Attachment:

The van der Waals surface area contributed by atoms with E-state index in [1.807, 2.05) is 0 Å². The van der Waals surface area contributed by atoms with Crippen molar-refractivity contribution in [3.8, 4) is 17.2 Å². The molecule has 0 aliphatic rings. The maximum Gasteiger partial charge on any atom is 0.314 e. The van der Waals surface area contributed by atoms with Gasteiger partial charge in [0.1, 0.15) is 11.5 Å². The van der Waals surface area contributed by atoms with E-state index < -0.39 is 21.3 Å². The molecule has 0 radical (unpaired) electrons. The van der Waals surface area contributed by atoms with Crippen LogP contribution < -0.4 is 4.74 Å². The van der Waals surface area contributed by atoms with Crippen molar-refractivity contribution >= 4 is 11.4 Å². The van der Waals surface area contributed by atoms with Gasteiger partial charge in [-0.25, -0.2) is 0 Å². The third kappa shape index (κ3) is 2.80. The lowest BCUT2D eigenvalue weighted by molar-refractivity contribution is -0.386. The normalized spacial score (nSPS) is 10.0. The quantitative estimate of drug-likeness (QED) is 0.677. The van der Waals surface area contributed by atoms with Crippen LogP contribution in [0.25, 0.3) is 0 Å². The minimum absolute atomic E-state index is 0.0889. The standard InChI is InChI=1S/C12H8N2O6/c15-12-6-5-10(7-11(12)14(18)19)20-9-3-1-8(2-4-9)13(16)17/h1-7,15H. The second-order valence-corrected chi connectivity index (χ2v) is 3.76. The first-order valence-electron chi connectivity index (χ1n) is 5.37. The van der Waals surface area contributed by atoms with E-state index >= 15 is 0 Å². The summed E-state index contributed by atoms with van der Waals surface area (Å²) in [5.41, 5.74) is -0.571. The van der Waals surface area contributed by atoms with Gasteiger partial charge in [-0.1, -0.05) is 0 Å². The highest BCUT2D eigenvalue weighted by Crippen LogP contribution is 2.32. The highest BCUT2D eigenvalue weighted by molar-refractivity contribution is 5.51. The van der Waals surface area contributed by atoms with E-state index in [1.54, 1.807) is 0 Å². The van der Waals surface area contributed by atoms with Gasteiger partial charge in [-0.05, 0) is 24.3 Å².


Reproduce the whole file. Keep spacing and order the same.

The van der Waals surface area contributed by atoms with E-state index in [1.807, 2.05) is 0 Å². The van der Waals surface area contributed by atoms with Crippen molar-refractivity contribution in [3.8, 4) is 17.2 Å². The molecule has 0 aliphatic rings. The maximum Gasteiger partial charge on any atom is 0.314 e. The van der Waals surface area contributed by atoms with Gasteiger partial charge in [0.1, 0.15) is 11.5 Å². The van der Waals surface area contributed by atoms with E-state index < -0.39 is 21.3 Å². The molecule has 0 radical (unpaired) electrons. The van der Waals surface area contributed by atoms with Crippen LogP contribution < -0.4 is 4.74 Å². The van der Waals surface area contributed by atoms with Crippen molar-refractivity contribution >= 4 is 11.4 Å². The van der Waals surface area contributed by atoms with Gasteiger partial charge in [-0.25, -0.2) is 0 Å². The third kappa shape index (κ3) is 2.80. The lowest BCUT2D eigenvalue weighted by molar-refractivity contribution is -0.386. The normalized spacial score (nSPS) is 10.0. The quantitative estimate of drug-likeness (QED) is 0.677. The van der Waals surface area contributed by atoms with Crippen LogP contribution in [0.25, 0.3) is 0 Å². The minimum absolute atomic E-state index is 0.0889. The standard InChI is InChI=1S/C12H8N2O6/c15-12-6-5-10(7-11(12)14(18)19)20-9-3-1-8(2-4-9)13(16)17/h1-7,15H. The second-order valence-corrected chi connectivity index (χ2v) is 3.76. The first-order valence-electron chi connectivity index (χ1n) is 5.37. The van der Waals surface area contributed by atoms with E-state index >= 15 is 0 Å². The summed E-state index contributed by atoms with van der Waals surface area (Å²) in [5.41, 5.74) is -0.571. The van der Waals surface area contributed by atoms with Gasteiger partial charge in [-0.1, -0.05) is 0 Å². The highest BCUT2D eigenvalue weighted by Crippen LogP contribution is 2.32. The highest BCUT2D eigenvalue weighted by molar-refractivity contribution is 5.51. The van der Waals surface area contributed by atoms with E-state index in [1.54, 1.807) is 0 Å². The van der Waals surface area contributed by atoms with Gasteiger partial charge in [-0.05, 0) is 24.3 Å².